barbeque, BBQ, Q, bar-b-que, bar-b-cue, barabicu, or barbacoa are just a few examples of how
you can spell barbecue. On BBQ tours from here to Memphis tour guides are misleading the public that the term barbecue comes from
the French phrase "barbe a queue", which means "from head to tail." Most etymologists disagree with this explanation.
Etymologists agree the word comes from the Taíno tribe that populated the Greater and Lesser Antillies.
Many words today come from the Taínos, such as, hamaca ("hammock"), kanoa ("canoe"), tabaco ("tobacco"), yuca,
batata ("sweet potato"), and juracán ("hurricane"), have been incorporated into Spanish and English.
The original word for barbecue was barabicu
in its original form. The Spanish introduced this word in Europe as barbacoa.
Barabicu meant sacred fire pit in the native Taíno language.
Taíno Smokehouse takes pride is smoking its meats low and slow. We smoke our meat with local wood, if your smokehouse doesn't have a chainsaw or an ax... well
then it isn't really a smokehouse. Down in Texas they say you should judge a smokehouse on the size of its woodpile.
Our nightly beast that puts in the most work is an Ole Hickory.
During our busy season or for whole hog cooking we use our manual Big Betty smoker that can smoke 4x100 pound pigs at a time.
We also have a custom made smoker on a trailer used for pig roasts and KCBS cooking competitions.
Taíno Smokehouse uses 100% real wood. The wood we use is always procured locally, usually from Permatreat
(owned by Pan Am Railway
to produce railroad ties) or other local lumberjacks.
We smoke meats every night for roughly 12-18 hours, every peice of meat is different and sometimes they go at their own pace.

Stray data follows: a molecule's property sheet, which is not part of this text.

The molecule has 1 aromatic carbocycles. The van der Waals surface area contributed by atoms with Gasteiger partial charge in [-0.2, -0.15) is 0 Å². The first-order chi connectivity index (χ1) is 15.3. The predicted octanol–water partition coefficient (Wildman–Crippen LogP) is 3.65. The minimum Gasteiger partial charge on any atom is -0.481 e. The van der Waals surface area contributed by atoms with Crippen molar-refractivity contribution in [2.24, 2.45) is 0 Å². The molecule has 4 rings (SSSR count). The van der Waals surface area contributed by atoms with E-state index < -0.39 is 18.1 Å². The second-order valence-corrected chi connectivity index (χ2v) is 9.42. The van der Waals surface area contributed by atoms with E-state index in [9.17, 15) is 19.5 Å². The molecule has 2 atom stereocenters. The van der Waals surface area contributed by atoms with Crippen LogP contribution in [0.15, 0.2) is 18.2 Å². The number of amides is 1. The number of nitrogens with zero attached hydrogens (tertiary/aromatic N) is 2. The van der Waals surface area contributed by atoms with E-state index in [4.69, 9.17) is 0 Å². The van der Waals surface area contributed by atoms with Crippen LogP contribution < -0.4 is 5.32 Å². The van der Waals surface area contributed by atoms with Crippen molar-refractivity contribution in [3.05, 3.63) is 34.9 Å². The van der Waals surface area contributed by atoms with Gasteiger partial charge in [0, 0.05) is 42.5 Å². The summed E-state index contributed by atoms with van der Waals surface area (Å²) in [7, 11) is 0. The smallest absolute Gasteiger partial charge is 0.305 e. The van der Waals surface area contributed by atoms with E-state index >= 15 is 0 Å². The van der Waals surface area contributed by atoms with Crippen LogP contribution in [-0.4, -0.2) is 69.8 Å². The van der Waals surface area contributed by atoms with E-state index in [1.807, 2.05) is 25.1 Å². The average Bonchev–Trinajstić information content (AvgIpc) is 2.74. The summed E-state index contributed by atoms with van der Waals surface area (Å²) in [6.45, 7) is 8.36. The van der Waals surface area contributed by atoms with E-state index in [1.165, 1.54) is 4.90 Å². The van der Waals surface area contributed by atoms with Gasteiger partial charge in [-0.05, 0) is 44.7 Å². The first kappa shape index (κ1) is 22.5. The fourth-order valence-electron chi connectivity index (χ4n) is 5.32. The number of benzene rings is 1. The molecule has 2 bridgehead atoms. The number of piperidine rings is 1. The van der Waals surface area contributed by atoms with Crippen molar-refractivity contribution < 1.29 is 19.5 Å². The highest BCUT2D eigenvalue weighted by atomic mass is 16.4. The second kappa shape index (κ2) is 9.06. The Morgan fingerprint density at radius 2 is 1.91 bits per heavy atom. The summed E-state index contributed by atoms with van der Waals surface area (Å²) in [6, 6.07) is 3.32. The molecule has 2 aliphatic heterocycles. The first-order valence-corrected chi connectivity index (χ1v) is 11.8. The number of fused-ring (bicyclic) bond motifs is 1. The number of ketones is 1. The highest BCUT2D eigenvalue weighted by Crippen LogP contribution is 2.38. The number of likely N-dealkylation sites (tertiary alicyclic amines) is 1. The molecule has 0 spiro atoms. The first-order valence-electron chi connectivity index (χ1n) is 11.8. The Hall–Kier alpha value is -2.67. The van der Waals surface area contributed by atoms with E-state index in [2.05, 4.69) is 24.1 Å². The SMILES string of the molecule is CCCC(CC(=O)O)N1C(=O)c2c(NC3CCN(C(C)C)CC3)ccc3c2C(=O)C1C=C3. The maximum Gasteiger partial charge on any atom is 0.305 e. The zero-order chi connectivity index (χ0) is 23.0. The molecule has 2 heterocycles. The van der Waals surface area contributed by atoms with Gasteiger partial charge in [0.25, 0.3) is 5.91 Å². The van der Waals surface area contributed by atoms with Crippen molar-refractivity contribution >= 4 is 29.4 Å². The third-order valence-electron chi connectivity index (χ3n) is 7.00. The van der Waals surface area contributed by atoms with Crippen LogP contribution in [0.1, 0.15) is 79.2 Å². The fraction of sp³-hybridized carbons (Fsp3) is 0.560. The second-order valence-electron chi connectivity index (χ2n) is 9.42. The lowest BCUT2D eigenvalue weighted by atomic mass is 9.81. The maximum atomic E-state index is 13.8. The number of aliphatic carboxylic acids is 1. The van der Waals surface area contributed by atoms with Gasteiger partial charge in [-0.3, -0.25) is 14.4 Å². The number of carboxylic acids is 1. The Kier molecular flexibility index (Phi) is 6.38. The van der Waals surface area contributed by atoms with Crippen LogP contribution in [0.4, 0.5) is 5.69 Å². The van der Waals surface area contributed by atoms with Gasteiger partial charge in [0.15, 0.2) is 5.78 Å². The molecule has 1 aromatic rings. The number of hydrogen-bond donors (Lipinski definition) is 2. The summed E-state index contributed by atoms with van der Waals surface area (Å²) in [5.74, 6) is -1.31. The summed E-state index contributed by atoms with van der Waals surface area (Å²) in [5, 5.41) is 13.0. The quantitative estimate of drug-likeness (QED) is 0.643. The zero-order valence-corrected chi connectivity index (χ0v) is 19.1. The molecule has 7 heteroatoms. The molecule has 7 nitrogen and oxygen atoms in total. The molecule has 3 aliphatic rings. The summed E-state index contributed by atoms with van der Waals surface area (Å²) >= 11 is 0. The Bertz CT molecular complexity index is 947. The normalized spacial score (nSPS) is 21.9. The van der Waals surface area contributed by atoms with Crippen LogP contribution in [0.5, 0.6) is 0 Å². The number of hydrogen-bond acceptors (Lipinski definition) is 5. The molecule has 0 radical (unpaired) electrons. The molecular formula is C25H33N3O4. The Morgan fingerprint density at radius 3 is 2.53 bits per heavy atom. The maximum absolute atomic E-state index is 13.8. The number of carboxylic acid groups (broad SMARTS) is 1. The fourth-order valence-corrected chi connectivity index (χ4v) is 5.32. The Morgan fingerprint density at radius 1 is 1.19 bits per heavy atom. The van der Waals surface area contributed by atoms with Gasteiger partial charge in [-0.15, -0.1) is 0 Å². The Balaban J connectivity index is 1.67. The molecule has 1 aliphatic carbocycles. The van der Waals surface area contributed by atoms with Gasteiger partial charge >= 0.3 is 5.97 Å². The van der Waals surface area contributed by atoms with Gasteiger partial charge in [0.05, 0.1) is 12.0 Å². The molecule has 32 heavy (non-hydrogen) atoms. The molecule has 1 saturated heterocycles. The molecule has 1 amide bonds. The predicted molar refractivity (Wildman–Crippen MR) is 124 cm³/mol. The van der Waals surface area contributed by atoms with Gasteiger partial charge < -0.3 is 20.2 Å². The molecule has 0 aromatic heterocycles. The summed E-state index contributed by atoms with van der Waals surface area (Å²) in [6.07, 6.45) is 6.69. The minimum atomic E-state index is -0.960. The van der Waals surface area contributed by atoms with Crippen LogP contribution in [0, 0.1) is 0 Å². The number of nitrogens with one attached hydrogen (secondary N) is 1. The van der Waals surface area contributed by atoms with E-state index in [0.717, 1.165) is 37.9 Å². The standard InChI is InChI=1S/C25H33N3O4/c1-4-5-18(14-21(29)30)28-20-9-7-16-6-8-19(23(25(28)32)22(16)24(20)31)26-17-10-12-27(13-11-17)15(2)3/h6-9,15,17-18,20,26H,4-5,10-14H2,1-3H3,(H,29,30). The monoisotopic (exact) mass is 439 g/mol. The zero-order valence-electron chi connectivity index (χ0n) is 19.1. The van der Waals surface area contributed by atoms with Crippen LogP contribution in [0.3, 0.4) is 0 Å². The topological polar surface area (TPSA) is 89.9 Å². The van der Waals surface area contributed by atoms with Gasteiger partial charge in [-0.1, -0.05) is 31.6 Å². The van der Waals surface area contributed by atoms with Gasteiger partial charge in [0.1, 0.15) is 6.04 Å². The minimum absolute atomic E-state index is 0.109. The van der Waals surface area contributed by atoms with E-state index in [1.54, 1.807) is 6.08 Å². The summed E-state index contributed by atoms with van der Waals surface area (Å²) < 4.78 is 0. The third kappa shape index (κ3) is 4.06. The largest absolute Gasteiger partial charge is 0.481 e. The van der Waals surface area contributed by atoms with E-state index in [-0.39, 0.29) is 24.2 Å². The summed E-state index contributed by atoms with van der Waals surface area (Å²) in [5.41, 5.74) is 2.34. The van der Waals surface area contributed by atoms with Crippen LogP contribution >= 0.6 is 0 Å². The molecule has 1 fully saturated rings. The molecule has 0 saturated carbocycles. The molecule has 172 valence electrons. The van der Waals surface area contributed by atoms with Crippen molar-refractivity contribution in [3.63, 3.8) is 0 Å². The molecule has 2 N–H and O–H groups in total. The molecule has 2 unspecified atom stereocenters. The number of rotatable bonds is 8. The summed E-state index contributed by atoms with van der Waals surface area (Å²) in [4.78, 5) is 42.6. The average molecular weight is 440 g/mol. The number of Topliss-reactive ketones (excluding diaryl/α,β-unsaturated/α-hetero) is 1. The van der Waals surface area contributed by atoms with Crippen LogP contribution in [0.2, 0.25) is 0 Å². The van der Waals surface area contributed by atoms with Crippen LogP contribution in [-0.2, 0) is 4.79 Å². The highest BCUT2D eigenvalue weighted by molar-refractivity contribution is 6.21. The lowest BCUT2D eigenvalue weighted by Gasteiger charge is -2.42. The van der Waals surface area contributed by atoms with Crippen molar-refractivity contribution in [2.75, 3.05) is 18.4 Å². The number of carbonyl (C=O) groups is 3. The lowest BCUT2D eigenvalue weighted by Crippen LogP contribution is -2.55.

During our nightly smoking session we primarily use White Oak (Quercus alba)
, in the rare case white
oak isn't available we will use Hickory or Sugar Maple. White Oak works very well with Brisket and Pork Butt.
We smoke pork ribs, whole chickens, wings, and various other meats during the day. Sugar Maple,
Hickory, Peach, and Apple wood are used to smoke our meats during the day. Our wood of choice is actually Pecan, however it doesn't grow locally.
The closest Pecan trees are located in western Tennessee.
WOOD FIRE GRILL
If burning wood in a smoker all night and day wasn't enough we also have a Wood Fire Grill. We use a 4 foot Champion Tuff Grill
to cook our Rib Eye Steaks, Burgers, and Chicken Breasts. We use all local hardwoods in our wood fire grill. During the summer season we cook on our custom made brownstone grill.
We cure and produce our own pork bellies to create bacon, we smoke cheeses, potatoes, tomatoes, and various other things.
Smoking these items requires a delicate touch, or a cold smoke as we refer to it. We cold smoke at temperatures ranging from
80 to 120 °F using Peach and Apple wood procured from Lyman Orchards
in Middlefield, CT.